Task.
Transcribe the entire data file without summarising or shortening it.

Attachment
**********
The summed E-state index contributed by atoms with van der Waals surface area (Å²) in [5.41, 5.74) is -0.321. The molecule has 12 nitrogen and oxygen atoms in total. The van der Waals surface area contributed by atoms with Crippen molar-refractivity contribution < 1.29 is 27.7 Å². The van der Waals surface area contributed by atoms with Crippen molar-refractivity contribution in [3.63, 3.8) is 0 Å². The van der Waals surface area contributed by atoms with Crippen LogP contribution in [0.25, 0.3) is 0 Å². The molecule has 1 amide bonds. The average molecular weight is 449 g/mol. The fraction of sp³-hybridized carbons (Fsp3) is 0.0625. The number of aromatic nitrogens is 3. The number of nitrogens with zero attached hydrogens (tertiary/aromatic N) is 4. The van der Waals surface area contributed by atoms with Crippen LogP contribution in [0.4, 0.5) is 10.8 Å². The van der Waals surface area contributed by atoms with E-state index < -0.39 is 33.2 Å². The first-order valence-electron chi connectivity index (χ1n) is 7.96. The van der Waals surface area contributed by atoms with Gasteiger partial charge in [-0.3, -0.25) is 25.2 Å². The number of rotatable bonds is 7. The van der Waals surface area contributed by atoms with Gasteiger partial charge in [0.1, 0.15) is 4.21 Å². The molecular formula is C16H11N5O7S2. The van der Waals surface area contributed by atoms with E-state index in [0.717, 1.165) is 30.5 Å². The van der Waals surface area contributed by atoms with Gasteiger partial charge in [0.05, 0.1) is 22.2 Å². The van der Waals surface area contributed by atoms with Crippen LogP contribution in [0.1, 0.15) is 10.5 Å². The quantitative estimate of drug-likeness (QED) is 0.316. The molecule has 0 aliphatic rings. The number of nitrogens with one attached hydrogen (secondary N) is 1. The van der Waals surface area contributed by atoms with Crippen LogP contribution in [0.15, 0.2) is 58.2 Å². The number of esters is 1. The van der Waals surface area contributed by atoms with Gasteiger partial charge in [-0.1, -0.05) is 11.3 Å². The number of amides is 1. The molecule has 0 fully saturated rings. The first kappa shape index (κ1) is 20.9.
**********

The summed E-state index contributed by atoms with van der Waals surface area (Å²) in [5.41, 5.74) is -0.321. The molecule has 12 nitrogen and oxygen atoms in total. The van der Waals surface area contributed by atoms with Crippen molar-refractivity contribution < 1.29 is 27.7 Å². The van der Waals surface area contributed by atoms with Crippen molar-refractivity contribution in [3.63, 3.8) is 0 Å². The van der Waals surface area contributed by atoms with Crippen LogP contribution in [0.25, 0.3) is 0 Å². The molecule has 1 amide bonds. The average molecular weight is 449 g/mol. The fraction of sp³-hybridized carbons (Fsp3) is 0.0625. The number of aromatic nitrogens is 3. The number of nitrogens with zero attached hydrogens (tertiary/aromatic N) is 4. The van der Waals surface area contributed by atoms with Crippen LogP contribution in [0.4, 0.5) is 10.8 Å². The van der Waals surface area contributed by atoms with E-state index < -0.39 is 33.2 Å². The first-order valence-electron chi connectivity index (χ1n) is 7.96. The van der Waals surface area contributed by atoms with Gasteiger partial charge in [-0.3, -0.25) is 25.2 Å². The number of rotatable bonds is 7. The van der Waals surface area contributed by atoms with Gasteiger partial charge in [0.1, 0.15) is 4.21 Å². The molecular formula is C16H11N5O7S2. The van der Waals surface area contributed by atoms with E-state index in [0.717, 1.165) is 30.5 Å². The van der Waals surface area contributed by atoms with Gasteiger partial charge in [0.05, 0.1) is 22.2 Å². The van der Waals surface area contributed by atoms with Crippen LogP contribution in [0.1, 0.15) is 10.5 Å². The quantitative estimate of drug-likeness (QED) is 0.316. The molecule has 0 aliphatic rings. The number of nitrogens with one attached hydrogen (secondary N) is 1. The van der Waals surface area contributed by atoms with Crippen LogP contribution in [0.15, 0.2) is 58.2 Å². The number of esters is 1. The van der Waals surface area contributed by atoms with Gasteiger partial charge in [-0.1, -0.05) is 11.3 Å². The number of amides is 1. The molecule has 0 fully saturated rings. The first kappa shape index (κ1) is 20.9.